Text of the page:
# About degree of a smooth map between Manifolds

So from chapter 5 of Milnor's Topology from the Differentiable Viewpoint, there are two theorems about the degree of a smooth map where the degree is defined as follows:
$$f: M \to N$$ is a smooth map between manifolds of same dimension, M is compact without boundary and N is connected.

$$deg(f;y) = \sum_{x \in f^{-1}(y)} sign(df_x)$$ , where $$y$$ varies over the set of regular values of $$f$$.

From the fact that $$\#f^{-1}y$$ is a locally constant function and determinant is a smooth map, we can say that $$deg(f;y)$$ is locally constant.

Now the theorems are as follows:

Theorem A: The integer $$deg(f; y)$$ does not depend on the choice of regular value y.

Theorem B: If $$f$$ is smoothly homotopic to $$g$$, then $$deg$$ $$f$$ = $$deg$$ $$g$$.

For the proof of theorem A, I thought about using the fact that since $$deg(f;y)$$ is a locally constant function and $$N$$ being a connected manifold, we should have that $$deg(f;y)$$ is constant but then $$y$$ varies over all regular values of f which may not be even connected. I think I have to use Sard's theorem but I have got no clue.

For the proof of theorem B, Milnor states that "The proof will be essentially the same as that in §4" which states that $$deg$$ $$mod (2)$$ of smoothly homotopic maps are equal. But then again I don't understand how to use that.

I have been thinking about these two for over a day now. A sketch of the proofs or even some hint will be appreciated.

• Right after stating these two theorems, Milnor proceeds to prove them. What part of his proof are you struggling with? Oct 17, 2019 at 3:55

For theorem 2 (assuming theorem 1): let $$y$$ be a regular value of $$f$$ and assume $$f_n: M \rightarrow N$$ be converging in $$\mathscr{C}^1$$ to $$f$$.

Consider small coordinate patches $$U_i$$ around the points $$x_i$$ and a coordinate patch $$V$$ around $$y$$. We can choose the $$U_i$$ so that they are disjoint and such that the sign of $$d_uf$$ (as seen in the patches $$U_i$$ and $$V$$) does depend on $$U$$: in particular $$f: U_i \rightarrow V$$ is a local diffeomorphism. Now consider smaller $$U’_i \subset U_i$$ containing the point of $$f^{-1}(y)$$ such that the closure in $$M$$ of $$U’_i$$ is contained in $$U_i$$.

Now, assume that $$f_n \rightarrow f$$ in $$\mathscr{C}^1$$ topology.

Then, if $$n$$ is large enough, for each $$i$$, $$f_n(\overline{U’_i}) \subset V$$, and the sign of $$(df_n)_{|U’_i}$$ is constant equal to that of $$df_{|U_i}$$.

Also, we have some $$\delta > 0$$ such that $$d(f(x),y) \geq \delta$$ for $$x \notin U’_i$$. So for $$n$$ large enough, $$x \notin U’_i$$, $$d(f_n(x),y) > \delta/2$$, hence $$f_n^{-1}(y)$$ is contained in the reunion of the $$U_i$$.

Note now that if $$f_n(a_n)=y$$, then $$a_n$$ can be partitioned in finitely many subsequences that each converge to some point in $$f^{-1}(y)$$.

So all it remains to do is to show that with these assumptions, for all $$i$$ and all $$n$$ large enough there is some open $$V$$ containing $$f^{-1}(y) \cap U’_i$$ such that $$f_n^{-1}(y)$$ has exactly one element in $$V$$.

Uniqueness: assume $$f_n(a_n)=f_n(b_n)$$ in the same $$U’_i$$ for infinitely many $$n$$. We can assume (in coordinate patches) that $$\frac{a_n-b_n}{|a_n-b_n|}=\delta_n$$ converges to some unit vector $$u$$. Since $$0=\int_0^1{f_n’(a_n+t(b_n-a_n)) \cdot \delta_n}$$, $$0=f’(p) \cdot u$$, where $$p$$ is the point in $$U’_i \cap f^{-1}(y)$$ and we get a contradiction since $$y$$ is regular.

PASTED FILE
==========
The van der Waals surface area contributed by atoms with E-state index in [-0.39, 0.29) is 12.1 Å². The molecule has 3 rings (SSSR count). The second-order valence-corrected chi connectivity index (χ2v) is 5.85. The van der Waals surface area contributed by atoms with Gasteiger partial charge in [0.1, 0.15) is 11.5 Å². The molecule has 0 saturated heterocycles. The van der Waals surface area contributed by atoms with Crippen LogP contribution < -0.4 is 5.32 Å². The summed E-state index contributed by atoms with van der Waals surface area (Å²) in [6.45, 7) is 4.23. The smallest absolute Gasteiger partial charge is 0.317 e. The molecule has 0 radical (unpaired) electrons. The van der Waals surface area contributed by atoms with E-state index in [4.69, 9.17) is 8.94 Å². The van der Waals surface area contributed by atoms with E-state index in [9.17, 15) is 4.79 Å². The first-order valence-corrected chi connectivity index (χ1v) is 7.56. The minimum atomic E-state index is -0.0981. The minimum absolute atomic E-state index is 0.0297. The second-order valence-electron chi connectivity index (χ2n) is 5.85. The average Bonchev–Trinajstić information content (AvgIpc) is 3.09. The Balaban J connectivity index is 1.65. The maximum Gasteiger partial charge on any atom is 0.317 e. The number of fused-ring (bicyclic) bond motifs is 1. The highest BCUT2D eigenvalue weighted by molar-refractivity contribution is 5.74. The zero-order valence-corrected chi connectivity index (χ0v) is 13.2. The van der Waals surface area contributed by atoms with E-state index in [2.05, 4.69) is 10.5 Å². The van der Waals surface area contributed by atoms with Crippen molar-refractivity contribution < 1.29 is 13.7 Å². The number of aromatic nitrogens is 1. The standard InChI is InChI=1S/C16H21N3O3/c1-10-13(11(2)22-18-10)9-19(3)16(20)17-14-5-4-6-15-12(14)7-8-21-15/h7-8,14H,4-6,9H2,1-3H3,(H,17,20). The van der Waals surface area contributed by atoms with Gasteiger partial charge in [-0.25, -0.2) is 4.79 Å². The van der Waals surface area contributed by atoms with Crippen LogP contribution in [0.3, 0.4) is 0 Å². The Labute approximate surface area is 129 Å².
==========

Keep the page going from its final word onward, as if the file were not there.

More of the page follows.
Existence: with the appropriate coordinate patches or subpatches, we may assume $$U’_i=V=B(0,1)$$ and $$f=Id$$ and $$f_n$$ converge uniformly on $$U’_i$$ to $$f$$ (that’s mostly to simplify, it works in a more general setting). Let $$x_n \in \overline{B}(0,1/2)$$ a minimum of $$|f_n|$$. Then $$|f_n(x_n)| \leq |f_n(0)| \rightarrow 0$$. Let $$x_{k_n}$$ be a convergent subsequence to $$t$$, then $$f(t)=0$$, so $$t=0$$, so if $$n$$ is large enough $$x_n$$ is an actual local minimum (on $$B(0,1/2)$$) of $$|f_n|$$. Now, $$0=|(\nabla |f_n|^2)(x_n)|=|f_n(x_n)||(\nabla f_n)(x_n)|$$. Since $$|\nabla f_n| \geq 1/2$$ on $$B(0,1/2)$$ for large enough $$n$$, it follows $$f_n(x_n)=0$$ and we are done.

• Looking at the proof we can say that for $f_n$ converging uniformly to f we have that they have same degrees but the question was for smoothly homotopic maps f and g. Does the proof follow from here which I'm not seeing or is it something else? Oct 16, 2019 at 16:35
• It means that if $(f_t)$ is a smooth homotopy, then $\deg{f_t}$ is locally constant, thus constant. Oct 16, 2019 at 17:45

For a detailed answer, It would help to refer to section 3.2, "Differential Topology" by Guillemin and Pollack. Especially the following part : Given X and Y to be two manifolds with boundary, Let $$\alpha$$ and $$\beta$$ to be bases of $${T}_{x}$$X and $${T}_{y}$$Y res. Then their product space acquires orientation given by sign($$\alpha$$ $$\times$$ 0 , 0 $$\times$$ $$\beta$$) = sign($$\alpha$$)sign($$\beta$$) . Then it follows that, given a homotopy f : X $$\times$$ I $$\rightarrow$$ Y, The orientation of $$\partial$$(X $$\times$$ I) is $${X}_{1}$$ $$\cup$$ -$${X}_{0}$$ .

Now going back to Milnor's book , because of homogeneity lemma , there exists a diffeomorphism from N to itself taking regular value x to another regular value y,composing that diffeomorphism with f we will get map g homotopic to f composed with identity map ( N is given to be connected and such a homotopy exists due to proof similar to homogeneity lemma). Let that homotopy be F : M $$\times$$ I $$\rightarrow$$ N to the boundary will have degree deg(g;x) -deg(f,x) where g=F(1) and f=F(0) which is proved to be zero by first lemma Note that deg(g;y) = deg(f;y) .Now we can take the homotopy map F to be anything i.e. any two homotopic maps then same procedure proves both theorems A and B.